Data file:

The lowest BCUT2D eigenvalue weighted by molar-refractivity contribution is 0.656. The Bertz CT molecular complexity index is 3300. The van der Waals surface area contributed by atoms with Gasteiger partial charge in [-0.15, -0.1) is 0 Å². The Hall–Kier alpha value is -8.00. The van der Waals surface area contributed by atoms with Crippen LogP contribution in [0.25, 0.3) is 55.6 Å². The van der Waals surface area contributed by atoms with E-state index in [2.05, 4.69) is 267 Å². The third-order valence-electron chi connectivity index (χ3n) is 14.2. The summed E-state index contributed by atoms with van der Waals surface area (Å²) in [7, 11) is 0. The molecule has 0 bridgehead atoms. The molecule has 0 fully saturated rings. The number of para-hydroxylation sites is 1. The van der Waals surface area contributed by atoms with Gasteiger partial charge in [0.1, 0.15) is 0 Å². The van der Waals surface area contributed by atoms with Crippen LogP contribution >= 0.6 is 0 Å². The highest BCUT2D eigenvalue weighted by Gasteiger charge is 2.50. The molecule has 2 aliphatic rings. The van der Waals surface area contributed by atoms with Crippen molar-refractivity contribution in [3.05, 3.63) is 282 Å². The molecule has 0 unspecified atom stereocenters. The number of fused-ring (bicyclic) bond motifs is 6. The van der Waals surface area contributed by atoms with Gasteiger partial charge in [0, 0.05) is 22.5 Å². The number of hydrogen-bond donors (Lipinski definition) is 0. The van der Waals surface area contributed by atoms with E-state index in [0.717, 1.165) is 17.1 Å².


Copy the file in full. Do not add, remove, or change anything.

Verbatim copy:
The lowest BCUT2D eigenvalue weighted by molar-refractivity contribution is 0.656. The Bertz CT molecular complexity index is 3300. The van der Waals surface area contributed by atoms with Gasteiger partial charge in [-0.15, -0.1) is 0 Å². The Hall–Kier alpha value is -8.00. The van der Waals surface area contributed by atoms with Crippen LogP contribution in [0.25, 0.3) is 55.6 Å². The van der Waals surface area contributed by atoms with E-state index in [2.05, 4.69) is 267 Å². The third-order valence-electron chi connectivity index (χ3n) is 14.2. The summed E-state index contributed by atoms with van der Waals surface area (Å²) in [7, 11) is 0. The molecule has 0 bridgehead atoms. The molecule has 0 fully saturated rings. The number of para-hydroxylation sites is 1. The van der Waals surface area contributed by atoms with Gasteiger partial charge in [0.1, 0.15) is 0 Å². The van der Waals surface area contributed by atoms with Crippen LogP contribution >= 0.6 is 0 Å². The highest BCUT2D eigenvalue weighted by Gasteiger charge is 2.50. The molecule has 2 aliphatic rings. The van der Waals surface area contributed by atoms with Crippen molar-refractivity contribution in [3.05, 3.63) is 282 Å². The molecule has 0 unspecified atom stereocenters. The number of fused-ring (bicyclic) bond motifs is 6. The van der Waals surface area contributed by atoms with Gasteiger partial charge in [0, 0.05) is 22.5 Å². The number of hydrogen-bond donors (Lipinski definition) is 0. The van der Waals surface area contributed by atoms with E-state index in [0.717, 1.165) is 17.1 Å².